A week of further R&D supported by the Tobacco Factory. Several days of storyboarding (see pic below) and devising are followed by a day exploring the possibilities offered by a) integrating the singers into the onstage action and b) the male soprano voice, courtesy of Dan, who is thrown into the deep end on his first day meeting the company!

Throwing around some ideas:

Storyboarding in a local cafe:


Review of work-in-progress performance in Exeunt Magazine

Click here to read

An excerpt:

“Somehow this company, with a devising period of three weeks, have created magic through the careful concoction of puppetry and opera. The gruesome becomes fascinating, the disgusting becomes acceptable, the foul is humorous and the desperate is mesmerising, almost enchanting. In choosing this particular theme of human appetite, Wattle and Daub push the capacity of the puppets – playing with their ability to represent real, visceral human beings whilst continuing to acknowledge the fact that they are only puppets – a caricature, an idea.”
Geraldine Harris

Laura on singing puppets


More observations from the director:

A central question we brought with us into this R&D process was about the relationship between music, movement, and puppetry. How can puppets express themselves musically, both through movement informed by music and through ‘singing’? While I am personally a huge fan of the Muppets, we want to avoid ‘Muppet-style’ singing for our puppets. This has proved a challenge, in no small part because Muppet-style movements for singing or speaking puppets has embedded itself so deeply in the movement vocabularies we tend to fall back on when puppeteering.

In an attempt to create a different kind of movement vocabulary for puppet singing – particularly the slower, more emotionally expressive songs in the piece – we’ve spent some time researching musical theatre performances including performances from Sweeney Todd and West Side Story. We looked closely at performers’ bodies, as our puppets must rely on bodily shifts for expression, having fairly static faces (their jaws move, but part of our aesthetic is keeping the faces rigid and finding the ranges of expression within something that is intentionally left looking like a material object rather than like an organic being).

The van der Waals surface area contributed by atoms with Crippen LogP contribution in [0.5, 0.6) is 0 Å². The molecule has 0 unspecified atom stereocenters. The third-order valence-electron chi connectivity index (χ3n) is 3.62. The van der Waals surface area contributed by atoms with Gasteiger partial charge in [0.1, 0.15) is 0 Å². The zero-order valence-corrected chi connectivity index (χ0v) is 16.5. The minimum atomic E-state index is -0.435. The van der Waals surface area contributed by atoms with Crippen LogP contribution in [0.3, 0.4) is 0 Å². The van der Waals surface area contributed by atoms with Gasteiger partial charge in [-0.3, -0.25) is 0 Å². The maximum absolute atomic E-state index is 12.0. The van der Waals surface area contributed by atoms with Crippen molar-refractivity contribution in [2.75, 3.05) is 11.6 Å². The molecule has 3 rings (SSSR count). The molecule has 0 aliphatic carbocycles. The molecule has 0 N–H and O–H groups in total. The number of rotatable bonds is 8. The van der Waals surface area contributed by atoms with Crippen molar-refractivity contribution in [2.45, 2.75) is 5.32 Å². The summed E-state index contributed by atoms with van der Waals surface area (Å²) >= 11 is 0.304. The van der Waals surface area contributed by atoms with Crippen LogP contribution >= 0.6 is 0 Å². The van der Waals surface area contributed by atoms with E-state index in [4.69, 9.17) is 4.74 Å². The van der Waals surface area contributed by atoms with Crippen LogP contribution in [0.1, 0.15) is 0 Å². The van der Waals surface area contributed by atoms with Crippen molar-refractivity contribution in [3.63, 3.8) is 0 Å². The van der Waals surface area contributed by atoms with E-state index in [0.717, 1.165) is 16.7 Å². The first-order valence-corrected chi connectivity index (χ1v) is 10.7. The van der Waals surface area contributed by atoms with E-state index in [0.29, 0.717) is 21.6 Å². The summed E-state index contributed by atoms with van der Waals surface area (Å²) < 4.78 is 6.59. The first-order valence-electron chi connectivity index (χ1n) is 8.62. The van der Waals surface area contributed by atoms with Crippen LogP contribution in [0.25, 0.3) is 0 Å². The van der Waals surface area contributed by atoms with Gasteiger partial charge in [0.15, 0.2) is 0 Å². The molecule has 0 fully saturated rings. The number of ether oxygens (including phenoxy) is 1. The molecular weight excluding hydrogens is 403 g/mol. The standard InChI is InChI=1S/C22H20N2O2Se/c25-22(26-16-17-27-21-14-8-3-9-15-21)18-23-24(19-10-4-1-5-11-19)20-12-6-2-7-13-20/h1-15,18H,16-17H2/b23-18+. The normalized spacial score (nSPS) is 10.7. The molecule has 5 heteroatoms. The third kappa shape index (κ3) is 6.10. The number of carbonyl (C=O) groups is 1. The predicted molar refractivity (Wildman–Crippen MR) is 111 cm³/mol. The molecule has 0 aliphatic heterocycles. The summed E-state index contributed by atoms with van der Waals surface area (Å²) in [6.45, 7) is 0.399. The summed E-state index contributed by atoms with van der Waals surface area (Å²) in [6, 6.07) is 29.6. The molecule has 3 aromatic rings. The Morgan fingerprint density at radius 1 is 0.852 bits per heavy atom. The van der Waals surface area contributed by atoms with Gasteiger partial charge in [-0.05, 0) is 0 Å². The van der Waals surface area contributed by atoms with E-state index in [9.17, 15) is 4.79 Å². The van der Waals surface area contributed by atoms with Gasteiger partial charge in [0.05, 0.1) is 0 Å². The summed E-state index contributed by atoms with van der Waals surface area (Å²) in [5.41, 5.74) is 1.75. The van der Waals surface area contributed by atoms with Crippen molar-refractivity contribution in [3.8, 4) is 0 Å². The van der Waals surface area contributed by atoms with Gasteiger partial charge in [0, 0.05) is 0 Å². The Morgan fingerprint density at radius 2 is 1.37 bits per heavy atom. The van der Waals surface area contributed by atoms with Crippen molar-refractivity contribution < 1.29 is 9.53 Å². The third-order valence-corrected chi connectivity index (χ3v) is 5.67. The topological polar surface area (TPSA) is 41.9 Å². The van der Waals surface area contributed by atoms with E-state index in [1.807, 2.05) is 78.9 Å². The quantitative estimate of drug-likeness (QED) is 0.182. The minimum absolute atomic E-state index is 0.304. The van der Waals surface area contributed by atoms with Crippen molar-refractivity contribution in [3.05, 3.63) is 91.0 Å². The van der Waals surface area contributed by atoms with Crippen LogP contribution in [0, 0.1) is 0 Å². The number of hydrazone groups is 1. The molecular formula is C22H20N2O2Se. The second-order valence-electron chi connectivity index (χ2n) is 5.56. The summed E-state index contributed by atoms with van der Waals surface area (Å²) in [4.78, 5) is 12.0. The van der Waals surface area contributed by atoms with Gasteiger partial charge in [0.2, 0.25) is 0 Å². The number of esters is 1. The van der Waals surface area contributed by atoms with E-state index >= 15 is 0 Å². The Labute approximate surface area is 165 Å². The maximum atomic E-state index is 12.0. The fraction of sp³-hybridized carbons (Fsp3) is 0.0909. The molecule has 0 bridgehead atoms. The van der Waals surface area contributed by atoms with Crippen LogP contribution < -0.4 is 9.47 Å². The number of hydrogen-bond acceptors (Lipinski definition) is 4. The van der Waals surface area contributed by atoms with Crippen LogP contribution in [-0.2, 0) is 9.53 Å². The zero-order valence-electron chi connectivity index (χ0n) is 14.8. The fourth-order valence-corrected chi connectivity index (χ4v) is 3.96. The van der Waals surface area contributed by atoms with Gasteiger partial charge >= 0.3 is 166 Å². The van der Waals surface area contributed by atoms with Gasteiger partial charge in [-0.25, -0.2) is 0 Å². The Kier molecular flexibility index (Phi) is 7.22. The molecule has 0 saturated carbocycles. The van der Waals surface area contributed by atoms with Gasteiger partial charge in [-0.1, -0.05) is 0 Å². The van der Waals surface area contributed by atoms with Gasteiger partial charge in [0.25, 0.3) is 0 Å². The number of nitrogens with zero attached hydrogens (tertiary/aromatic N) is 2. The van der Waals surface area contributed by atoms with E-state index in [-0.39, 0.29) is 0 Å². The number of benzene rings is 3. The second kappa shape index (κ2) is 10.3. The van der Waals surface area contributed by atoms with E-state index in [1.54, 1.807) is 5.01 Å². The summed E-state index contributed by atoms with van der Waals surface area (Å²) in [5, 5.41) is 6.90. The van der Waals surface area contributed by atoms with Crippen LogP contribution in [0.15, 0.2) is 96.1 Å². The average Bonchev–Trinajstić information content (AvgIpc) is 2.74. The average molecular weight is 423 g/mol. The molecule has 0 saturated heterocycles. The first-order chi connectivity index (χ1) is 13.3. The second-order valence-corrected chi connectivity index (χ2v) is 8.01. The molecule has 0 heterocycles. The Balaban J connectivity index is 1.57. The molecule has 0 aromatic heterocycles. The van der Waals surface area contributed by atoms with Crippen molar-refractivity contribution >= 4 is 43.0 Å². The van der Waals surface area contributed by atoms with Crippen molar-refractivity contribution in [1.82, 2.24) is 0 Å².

Movement analysis of ballads in these shows has taught us several important points about the body’s relationship to emotional expression in song. First, that less is more – clear focus and restrained use of head and hand movements focuses meaning into those gestures that are used. A related point is clarity of thought – by giving a puppet a specific focus for each independent thought in a song, the meaning of the song is conveyed much more clearly. This is related to a technique that I learned from director Lisa Wolpe which she applied to Shakespearean acting, a technique she called ‘geography of thought’, in which the performer physically locates each separate thought in a monologue within the theatrical space, shifting her focus from one location to another as the thought (as expressed through the text) shifts. We played today with having our puppets do this, and it proved successful in clarifying the meaning of songs, telling the ‘story’ of the song with specificity and energy directed outward (a key point for encouraging the audience to emotionally engage with the puppet). For example, if a puppet sang the line ‘before you arrived there was only me and my sister, the others dismissed her and I’, the puppet would ‘see’ an image of her and her sister being ridiculed in the upper right corner of the audience, and direct her focus (via the puppeteer) to that image. Then as soon as the thought shifted, her visual focus would shift to another part of the theatre, where she would see a new image.